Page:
Your browser is no longer supported

For the best possible experience using our website we recommend you upgrade to a newer version or another browser.

Your browser appears to have cookies disabled. For the best experience of this website, please enable cookies in your browser

We'll assume we have your consent to use cookies, for example so you won't need to log in each time you visit our site.
Learn more

Arup warns world’s largest cities risk running out of water

3121563 watercropped

Consultant Arup has warned that the world’s 100 largest cities are at risk of running out of water.

In its report Cities alive: water for people, Arup claims that “increasing numbers of cities worldwide risk reaching Day Zero, with taps running dry […] unless they start actively managing and improving the resilience of their entire water basins”.

Citing the water shortage in Cape Town, South Africa in early 2018, Arup’s report suggest that most of the world’s largest cities risk experiencing similar water scarcity over the coming years.

“Cape Town’s recent water crisis has alerted major cities to threats to their water supply,” the report reads. “Cities need to expand what they might now consider ‘their’ water infrastructure to include the entire river basin on which they depend.”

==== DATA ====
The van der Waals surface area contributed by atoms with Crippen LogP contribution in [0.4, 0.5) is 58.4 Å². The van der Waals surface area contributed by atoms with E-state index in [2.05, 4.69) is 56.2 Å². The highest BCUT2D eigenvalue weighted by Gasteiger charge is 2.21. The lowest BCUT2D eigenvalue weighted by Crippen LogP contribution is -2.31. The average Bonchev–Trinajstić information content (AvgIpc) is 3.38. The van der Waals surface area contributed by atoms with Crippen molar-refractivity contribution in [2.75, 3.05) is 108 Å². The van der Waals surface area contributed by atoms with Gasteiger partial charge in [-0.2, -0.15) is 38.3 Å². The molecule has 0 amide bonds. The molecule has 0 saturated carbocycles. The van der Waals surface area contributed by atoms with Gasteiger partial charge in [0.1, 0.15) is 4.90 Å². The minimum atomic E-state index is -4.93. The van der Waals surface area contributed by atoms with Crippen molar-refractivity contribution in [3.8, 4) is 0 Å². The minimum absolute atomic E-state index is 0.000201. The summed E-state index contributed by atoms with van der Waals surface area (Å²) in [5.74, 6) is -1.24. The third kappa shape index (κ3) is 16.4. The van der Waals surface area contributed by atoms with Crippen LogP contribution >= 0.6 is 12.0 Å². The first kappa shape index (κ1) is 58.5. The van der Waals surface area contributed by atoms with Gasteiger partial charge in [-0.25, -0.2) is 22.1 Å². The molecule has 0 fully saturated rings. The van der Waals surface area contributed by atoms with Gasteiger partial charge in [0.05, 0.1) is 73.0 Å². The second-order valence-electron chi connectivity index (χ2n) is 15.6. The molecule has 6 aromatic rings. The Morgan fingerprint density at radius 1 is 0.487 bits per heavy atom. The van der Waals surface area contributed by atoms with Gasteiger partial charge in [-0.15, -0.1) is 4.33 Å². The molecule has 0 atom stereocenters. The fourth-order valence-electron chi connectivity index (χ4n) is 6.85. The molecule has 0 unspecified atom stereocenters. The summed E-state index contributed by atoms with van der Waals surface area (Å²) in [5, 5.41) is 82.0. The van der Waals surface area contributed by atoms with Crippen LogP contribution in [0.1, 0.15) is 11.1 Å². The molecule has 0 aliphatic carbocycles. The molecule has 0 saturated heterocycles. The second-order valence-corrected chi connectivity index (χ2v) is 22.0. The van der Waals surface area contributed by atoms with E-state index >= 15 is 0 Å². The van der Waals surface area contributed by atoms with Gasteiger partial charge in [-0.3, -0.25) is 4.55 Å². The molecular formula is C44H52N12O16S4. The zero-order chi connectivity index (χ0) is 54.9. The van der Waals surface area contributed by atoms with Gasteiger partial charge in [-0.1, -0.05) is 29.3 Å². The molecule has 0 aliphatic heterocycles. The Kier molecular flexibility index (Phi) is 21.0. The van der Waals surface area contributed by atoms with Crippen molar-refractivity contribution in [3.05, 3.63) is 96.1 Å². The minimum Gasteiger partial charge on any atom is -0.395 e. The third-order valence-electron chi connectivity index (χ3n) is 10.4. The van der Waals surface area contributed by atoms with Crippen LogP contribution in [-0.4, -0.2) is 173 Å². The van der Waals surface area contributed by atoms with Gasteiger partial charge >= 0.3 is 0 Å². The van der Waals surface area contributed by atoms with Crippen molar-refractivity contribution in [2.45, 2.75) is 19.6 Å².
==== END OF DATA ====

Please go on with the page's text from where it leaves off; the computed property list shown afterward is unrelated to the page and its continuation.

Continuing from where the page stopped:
The report highlights the fact that the world’s 100 largest cities occupy less than 1% of the planet’s land area, while the basins that provide their water resources cover over 12% and serve almost 1bn people.

The report calls for more ‘‘upstream thinking’’ about how cities approach water management, including greater collaboration, working with landowners, businesses and local authorities further upstream to consider the basin as a whole.

Arup global water leader Mark Fletcher said: “Recognising the importance of the entire water basin is essential as urban water resilience is not possible without rural water resilience. In simple terms, we must be more water-wise.

“With up to 4.3bn people expected to live in cities by 2050, this is something city leaders and water managers need to be looking at now. While this is a challenge, it also provides a significant opportunity to revolutionise how urban water systems are designed and retrofitted, and how they can deliver greater benefits for all.”

Like what you’ve read? To receive New Civil Engineer’s daily and weekly newsletters click here.


Have your say

You must sign in to make a comment

Please remember that the submission of any material is governed by our Terms and Conditions and by submitting material you confirm your agreement to these Terms and Conditions. Please note comments made online may also be published in the print edition of New Civil Engineer. Links may be included in your comments but HTML is not permitted.